So, week one(… ish)… Luckily, this way of finding things out is almost as simple as it sounds – asking people if they might know something or if they know people who might know something. In such a connected world, assistance and answers come from all over the world.
Within a month, something that had been displayed in a photo but not discussed in an accompanying report (beyond being acknowledged as “books”) became (albeit circumstantial) evidence of terrorist financing from antiquities trafficking.
Last month, when @hasavrat pointed out a text on ancient coins in a cache of Turkish Islamic State fighters’ equipment, which had been seized by Kurdish People’s Protection Units (YPG) in Syria (and reported by the Firat News Agency’s Mehmet Nuri Ekinci), I asked if anyone recognised it. Surprisingly, that actually worked.
Suggestions for targeted searches for comparisons, recommendations of people to contact and help in sharing the appeal came from a journalist in France, a spin doctor for a coworking space in France and a high school in Jamaica, as well as archaeologists, historians, cultural heritage professionals and enthusiasts and digital humanities scholars in the United States, the United Kingdom, Canada and Australia.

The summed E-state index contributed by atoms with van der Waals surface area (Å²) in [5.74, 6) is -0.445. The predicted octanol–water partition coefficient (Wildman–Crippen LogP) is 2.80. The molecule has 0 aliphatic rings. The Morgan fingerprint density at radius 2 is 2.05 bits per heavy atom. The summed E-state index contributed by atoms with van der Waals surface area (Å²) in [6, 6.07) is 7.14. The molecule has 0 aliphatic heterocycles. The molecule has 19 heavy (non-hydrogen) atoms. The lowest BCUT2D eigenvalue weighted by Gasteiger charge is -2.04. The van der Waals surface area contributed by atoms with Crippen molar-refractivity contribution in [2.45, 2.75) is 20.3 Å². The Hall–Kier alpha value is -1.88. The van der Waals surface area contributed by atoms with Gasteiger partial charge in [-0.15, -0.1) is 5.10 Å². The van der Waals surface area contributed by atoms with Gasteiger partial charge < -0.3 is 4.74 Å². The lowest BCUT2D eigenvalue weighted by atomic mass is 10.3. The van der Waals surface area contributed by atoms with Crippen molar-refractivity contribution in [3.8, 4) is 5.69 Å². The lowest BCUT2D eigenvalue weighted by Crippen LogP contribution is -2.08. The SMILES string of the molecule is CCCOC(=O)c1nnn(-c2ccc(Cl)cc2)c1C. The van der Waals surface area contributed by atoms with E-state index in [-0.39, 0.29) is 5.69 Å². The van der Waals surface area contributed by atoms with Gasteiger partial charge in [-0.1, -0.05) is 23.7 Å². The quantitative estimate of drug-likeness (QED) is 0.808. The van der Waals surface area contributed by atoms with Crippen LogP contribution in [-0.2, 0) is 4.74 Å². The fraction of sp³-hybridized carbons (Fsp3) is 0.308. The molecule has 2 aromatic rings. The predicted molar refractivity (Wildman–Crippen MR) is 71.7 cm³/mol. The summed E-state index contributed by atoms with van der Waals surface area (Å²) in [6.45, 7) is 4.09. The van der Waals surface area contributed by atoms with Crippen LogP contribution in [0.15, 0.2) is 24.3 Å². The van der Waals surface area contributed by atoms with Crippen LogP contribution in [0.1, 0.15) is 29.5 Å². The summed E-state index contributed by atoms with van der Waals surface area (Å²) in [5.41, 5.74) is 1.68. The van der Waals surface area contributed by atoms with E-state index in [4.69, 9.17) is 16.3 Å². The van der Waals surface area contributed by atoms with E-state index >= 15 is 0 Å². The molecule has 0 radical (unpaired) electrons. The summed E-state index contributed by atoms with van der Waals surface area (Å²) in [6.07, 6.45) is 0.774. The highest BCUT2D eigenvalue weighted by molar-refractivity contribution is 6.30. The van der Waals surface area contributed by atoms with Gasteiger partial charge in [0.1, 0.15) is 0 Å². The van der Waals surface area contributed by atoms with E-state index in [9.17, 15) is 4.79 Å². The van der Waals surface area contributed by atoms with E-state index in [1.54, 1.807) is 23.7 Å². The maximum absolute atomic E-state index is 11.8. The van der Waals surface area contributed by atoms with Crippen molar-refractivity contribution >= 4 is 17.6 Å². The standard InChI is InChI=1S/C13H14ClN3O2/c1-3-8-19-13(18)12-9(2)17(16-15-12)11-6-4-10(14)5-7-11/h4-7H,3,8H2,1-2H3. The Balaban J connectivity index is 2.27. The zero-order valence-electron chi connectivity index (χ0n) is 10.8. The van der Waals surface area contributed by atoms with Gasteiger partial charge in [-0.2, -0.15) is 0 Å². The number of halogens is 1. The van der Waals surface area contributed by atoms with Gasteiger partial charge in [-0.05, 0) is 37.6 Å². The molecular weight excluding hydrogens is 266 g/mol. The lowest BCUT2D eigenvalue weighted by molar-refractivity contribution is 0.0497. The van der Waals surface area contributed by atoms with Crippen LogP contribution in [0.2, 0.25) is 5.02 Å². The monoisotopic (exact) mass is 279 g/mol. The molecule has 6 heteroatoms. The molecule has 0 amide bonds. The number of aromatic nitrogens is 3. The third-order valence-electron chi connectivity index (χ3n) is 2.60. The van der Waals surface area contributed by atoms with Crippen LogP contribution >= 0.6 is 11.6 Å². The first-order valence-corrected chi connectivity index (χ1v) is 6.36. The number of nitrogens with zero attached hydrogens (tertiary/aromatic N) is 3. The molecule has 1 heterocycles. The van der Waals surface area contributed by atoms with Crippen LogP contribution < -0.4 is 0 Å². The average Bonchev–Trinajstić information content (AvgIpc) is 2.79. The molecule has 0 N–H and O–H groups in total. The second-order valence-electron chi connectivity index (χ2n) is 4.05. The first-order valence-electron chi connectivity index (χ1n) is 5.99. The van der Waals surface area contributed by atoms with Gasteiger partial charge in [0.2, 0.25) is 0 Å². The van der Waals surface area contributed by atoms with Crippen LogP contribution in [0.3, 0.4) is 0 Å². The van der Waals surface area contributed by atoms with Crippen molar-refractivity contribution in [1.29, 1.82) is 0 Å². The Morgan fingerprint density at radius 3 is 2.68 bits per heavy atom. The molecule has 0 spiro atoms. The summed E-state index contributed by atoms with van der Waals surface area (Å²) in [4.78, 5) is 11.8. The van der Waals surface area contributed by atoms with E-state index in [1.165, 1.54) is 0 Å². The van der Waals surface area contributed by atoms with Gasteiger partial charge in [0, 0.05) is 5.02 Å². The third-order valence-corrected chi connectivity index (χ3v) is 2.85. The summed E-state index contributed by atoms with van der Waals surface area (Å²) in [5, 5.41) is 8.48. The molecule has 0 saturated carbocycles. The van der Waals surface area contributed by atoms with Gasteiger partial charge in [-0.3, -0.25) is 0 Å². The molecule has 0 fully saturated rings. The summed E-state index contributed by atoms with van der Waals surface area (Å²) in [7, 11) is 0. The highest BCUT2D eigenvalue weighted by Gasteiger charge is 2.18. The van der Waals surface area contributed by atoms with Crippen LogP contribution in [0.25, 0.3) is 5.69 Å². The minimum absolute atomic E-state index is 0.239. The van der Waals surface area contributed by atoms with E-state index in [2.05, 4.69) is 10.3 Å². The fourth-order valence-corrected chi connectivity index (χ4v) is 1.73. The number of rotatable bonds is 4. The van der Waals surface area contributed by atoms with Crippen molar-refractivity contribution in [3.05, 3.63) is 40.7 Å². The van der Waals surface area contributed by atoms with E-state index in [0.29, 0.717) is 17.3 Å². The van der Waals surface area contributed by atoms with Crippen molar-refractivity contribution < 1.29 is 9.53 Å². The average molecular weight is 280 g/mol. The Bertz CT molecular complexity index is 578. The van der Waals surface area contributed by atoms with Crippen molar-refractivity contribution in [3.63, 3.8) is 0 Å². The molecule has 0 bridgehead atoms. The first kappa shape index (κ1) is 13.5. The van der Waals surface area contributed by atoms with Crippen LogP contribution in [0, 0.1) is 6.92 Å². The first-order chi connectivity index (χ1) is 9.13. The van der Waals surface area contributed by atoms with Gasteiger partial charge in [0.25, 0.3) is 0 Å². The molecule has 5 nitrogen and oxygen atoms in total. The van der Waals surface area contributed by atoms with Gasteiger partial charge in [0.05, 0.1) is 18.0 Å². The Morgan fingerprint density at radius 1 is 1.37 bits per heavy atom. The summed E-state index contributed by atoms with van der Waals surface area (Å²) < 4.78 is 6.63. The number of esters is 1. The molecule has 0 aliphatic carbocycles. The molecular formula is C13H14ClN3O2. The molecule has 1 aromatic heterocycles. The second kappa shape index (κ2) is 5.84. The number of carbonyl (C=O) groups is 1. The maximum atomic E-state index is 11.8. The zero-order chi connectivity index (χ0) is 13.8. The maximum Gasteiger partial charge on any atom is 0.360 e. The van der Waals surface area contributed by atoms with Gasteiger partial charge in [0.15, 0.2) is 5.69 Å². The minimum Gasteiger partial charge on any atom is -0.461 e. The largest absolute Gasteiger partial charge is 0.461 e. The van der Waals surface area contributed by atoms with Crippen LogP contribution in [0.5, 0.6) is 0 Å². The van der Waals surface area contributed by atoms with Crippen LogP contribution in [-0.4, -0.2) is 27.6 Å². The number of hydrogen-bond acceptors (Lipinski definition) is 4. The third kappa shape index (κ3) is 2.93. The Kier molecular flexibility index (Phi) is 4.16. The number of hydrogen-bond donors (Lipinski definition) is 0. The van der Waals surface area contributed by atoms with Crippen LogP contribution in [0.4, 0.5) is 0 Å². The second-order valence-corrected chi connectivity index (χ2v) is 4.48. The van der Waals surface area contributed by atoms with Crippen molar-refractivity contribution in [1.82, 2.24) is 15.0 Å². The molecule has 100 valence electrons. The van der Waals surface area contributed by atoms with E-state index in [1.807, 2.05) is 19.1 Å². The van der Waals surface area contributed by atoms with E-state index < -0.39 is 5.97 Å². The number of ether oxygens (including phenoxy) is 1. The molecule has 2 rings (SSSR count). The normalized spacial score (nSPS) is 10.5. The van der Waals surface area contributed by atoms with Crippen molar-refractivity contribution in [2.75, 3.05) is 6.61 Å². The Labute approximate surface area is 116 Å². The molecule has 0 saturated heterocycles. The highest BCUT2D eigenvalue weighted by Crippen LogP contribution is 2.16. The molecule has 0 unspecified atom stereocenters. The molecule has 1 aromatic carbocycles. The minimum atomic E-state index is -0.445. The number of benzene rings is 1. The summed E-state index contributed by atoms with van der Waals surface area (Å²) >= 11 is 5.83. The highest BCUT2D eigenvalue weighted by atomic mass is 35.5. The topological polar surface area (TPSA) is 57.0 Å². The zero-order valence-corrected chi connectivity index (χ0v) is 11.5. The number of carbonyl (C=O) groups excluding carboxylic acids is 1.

Then archaeologists, historians, antiquities dealers, antiquities collectors and other concerned citizens independently identified words in the text and objects on the page, which not only contributed to shared understanding, but also simultaneously corroborated the findings, all within twenty-four hours, even though collaborators stretched from West Asia to North America.
Having hoped that ‘it might help us to identify which ancient coins the Islamic State is handling (or expecting to handle)’, I judged that the precise but still limited information might only indicate that the books had been considered worth keeping by the fighters for checking by experts.
Then, almost a month to the day after I had posted the appeal and the information that everyone had been able to piece together from the single page on display, numismatist Ute Wartenberg recognised the page and identified the book, which hinted at the (often downplayed or dismissed yet) ‘often erudite knowledge [of] people who are involved in looting ancient sites in the Mediterranean’ and ‘the multifaceted connections between looted antiquities and war in Syria’.
And, after that, one of the editors of the book heard what had happened to it and was able to suggest from where the book itself might have been looted. Such reaching out across professions and continents, and the delays and serendipity that come with it, are the stuff my work is made of. One of the reasons this post came out perilously close to week two was that I was fixing up similarly disparate connections in another investigation. But, somehow, it works.